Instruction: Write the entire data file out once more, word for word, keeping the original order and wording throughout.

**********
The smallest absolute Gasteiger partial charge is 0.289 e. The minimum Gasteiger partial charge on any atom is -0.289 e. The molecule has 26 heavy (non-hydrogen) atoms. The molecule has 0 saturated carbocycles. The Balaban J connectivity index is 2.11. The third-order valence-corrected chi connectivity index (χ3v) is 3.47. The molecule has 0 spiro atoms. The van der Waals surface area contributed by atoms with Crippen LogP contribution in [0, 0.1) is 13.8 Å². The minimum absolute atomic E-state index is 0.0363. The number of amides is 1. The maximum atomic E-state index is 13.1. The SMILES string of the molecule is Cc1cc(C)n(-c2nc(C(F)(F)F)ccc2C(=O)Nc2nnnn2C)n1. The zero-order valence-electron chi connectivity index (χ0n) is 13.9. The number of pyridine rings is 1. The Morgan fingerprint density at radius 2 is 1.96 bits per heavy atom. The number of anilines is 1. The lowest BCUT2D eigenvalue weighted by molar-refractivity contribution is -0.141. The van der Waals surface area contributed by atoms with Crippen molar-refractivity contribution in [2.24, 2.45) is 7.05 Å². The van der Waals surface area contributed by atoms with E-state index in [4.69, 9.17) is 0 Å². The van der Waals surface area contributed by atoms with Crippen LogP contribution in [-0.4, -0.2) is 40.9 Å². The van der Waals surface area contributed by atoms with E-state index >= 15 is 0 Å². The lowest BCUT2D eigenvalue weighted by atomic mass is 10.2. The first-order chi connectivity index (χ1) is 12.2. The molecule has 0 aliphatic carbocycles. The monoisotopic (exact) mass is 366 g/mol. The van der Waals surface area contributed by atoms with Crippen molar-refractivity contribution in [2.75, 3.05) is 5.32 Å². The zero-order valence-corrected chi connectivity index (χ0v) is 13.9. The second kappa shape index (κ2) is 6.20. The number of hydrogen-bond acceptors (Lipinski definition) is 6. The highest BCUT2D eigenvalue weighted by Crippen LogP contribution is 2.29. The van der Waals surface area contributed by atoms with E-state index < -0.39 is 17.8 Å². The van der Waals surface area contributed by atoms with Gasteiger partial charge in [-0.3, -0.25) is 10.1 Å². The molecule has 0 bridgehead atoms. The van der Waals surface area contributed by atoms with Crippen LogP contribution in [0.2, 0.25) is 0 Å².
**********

The smallest absolute Gasteiger partial charge is 0.289 e. The minimum Gasteiger partial charge on any atom is -0.289 e. The molecule has 26 heavy (non-hydrogen) atoms. The molecule has 0 saturated carbocycles. The Balaban J connectivity index is 2.11. The third-order valence-corrected chi connectivity index (χ3v) is 3.47. The molecule has 0 spiro atoms. The van der Waals surface area contributed by atoms with Crippen LogP contribution in [0, 0.1) is 13.8 Å². The minimum absolute atomic E-state index is 0.0363. The number of amides is 1. The maximum atomic E-state index is 13.1. The SMILES string of the molecule is Cc1cc(C)n(-c2nc(C(F)(F)F)ccc2C(=O)Nc2nnnn2C)n1. The zero-order valence-electron chi connectivity index (χ0n) is 13.9. The number of pyridine rings is 1. The Morgan fingerprint density at radius 2 is 1.96 bits per heavy atom. The number of anilines is 1. The lowest BCUT2D eigenvalue weighted by molar-refractivity contribution is -0.141. The van der Waals surface area contributed by atoms with Crippen molar-refractivity contribution in [2.24, 2.45) is 7.05 Å². The van der Waals surface area contributed by atoms with E-state index in [4.69, 9.17) is 0 Å². The van der Waals surface area contributed by atoms with Crippen LogP contribution in [-0.4, -0.2) is 40.9 Å². The van der Waals surface area contributed by atoms with E-state index >= 15 is 0 Å². The lowest BCUT2D eigenvalue weighted by atomic mass is 10.2. The first-order chi connectivity index (χ1) is 12.2. The molecule has 0 aliphatic carbocycles. The monoisotopic (exact) mass is 366 g/mol. The van der Waals surface area contributed by atoms with Crippen molar-refractivity contribution in [2.75, 3.05) is 5.32 Å². The zero-order valence-corrected chi connectivity index (χ0v) is 13.9. The second kappa shape index (κ2) is 6.20. The number of hydrogen-bond acceptors (Lipinski definition) is 6. The highest BCUT2D eigenvalue weighted by Crippen LogP contribution is 2.29. The van der Waals surface area contributed by atoms with E-state index < -0.39 is 17.8 Å². The van der Waals surface area contributed by atoms with Gasteiger partial charge in [-0.3, -0.25) is 10.1 Å². The molecule has 0 bridgehead atoms. The van der Waals surface area contributed by atoms with Crippen LogP contribution in [0.2, 0.25) is 0 Å².